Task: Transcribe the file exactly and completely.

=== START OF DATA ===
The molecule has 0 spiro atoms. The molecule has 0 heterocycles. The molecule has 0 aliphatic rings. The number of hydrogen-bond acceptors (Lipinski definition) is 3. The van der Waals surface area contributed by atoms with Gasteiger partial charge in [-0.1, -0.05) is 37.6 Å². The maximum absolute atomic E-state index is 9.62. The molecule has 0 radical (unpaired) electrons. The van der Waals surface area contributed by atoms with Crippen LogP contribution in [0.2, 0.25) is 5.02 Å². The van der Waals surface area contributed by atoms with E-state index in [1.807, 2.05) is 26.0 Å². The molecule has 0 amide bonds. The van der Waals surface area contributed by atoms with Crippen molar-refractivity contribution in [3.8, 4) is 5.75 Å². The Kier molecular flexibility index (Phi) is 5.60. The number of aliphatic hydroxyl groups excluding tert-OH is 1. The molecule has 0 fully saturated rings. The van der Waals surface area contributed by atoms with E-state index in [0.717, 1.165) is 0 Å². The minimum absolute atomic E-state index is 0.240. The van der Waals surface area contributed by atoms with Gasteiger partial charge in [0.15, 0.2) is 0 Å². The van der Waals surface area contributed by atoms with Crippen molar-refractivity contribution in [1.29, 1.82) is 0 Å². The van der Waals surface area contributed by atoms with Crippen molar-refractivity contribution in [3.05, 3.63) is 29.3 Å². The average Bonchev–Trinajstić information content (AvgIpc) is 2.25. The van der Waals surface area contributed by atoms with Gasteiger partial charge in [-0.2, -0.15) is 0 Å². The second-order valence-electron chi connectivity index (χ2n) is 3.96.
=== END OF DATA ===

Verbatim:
The molecule has 0 spiro atoms. The molecule has 0 heterocycles. The molecule has 0 aliphatic rings. The number of hydrogen-bond acceptors (Lipinski definition) is 3. The van der Waals surface area contributed by atoms with Gasteiger partial charge in [-0.1, -0.05) is 37.6 Å². The maximum absolute atomic E-state index is 9.62. The molecule has 0 radical (unpaired) electrons. The van der Waals surface area contributed by atoms with Crippen LogP contribution in [0.2, 0.25) is 5.02 Å². The van der Waals surface area contributed by atoms with E-state index in [1.807, 2.05) is 26.0 Å². The molecule has 0 amide bonds. The van der Waals surface area contributed by atoms with Crippen molar-refractivity contribution in [3.8, 4) is 5.75 Å². The Kier molecular flexibility index (Phi) is 5.60. The number of aliphatic hydroxyl groups excluding tert-OH is 1. The molecule has 0 fully saturated rings. The van der Waals surface area contributed by atoms with E-state index in [0.717, 1.165) is 0 Å². The minimum absolute atomic E-state index is 0.240. The van der Waals surface area contributed by atoms with Gasteiger partial charge in [0.15, 0.2) is 0 Å². The van der Waals surface area contributed by atoms with Crippen molar-refractivity contribution in [1.29, 1.82) is 0 Å². The van der Waals surface area contributed by atoms with Crippen molar-refractivity contribution in [3.05, 3.63) is 29.3 Å². The average Bonchev–Trinajstić information content (AvgIpc) is 2.25. The van der Waals surface area contributed by atoms with Gasteiger partial charge in [-0.2, -0.15) is 0 Å². The second-order valence-electron chi connectivity index (χ2n) is 3.96.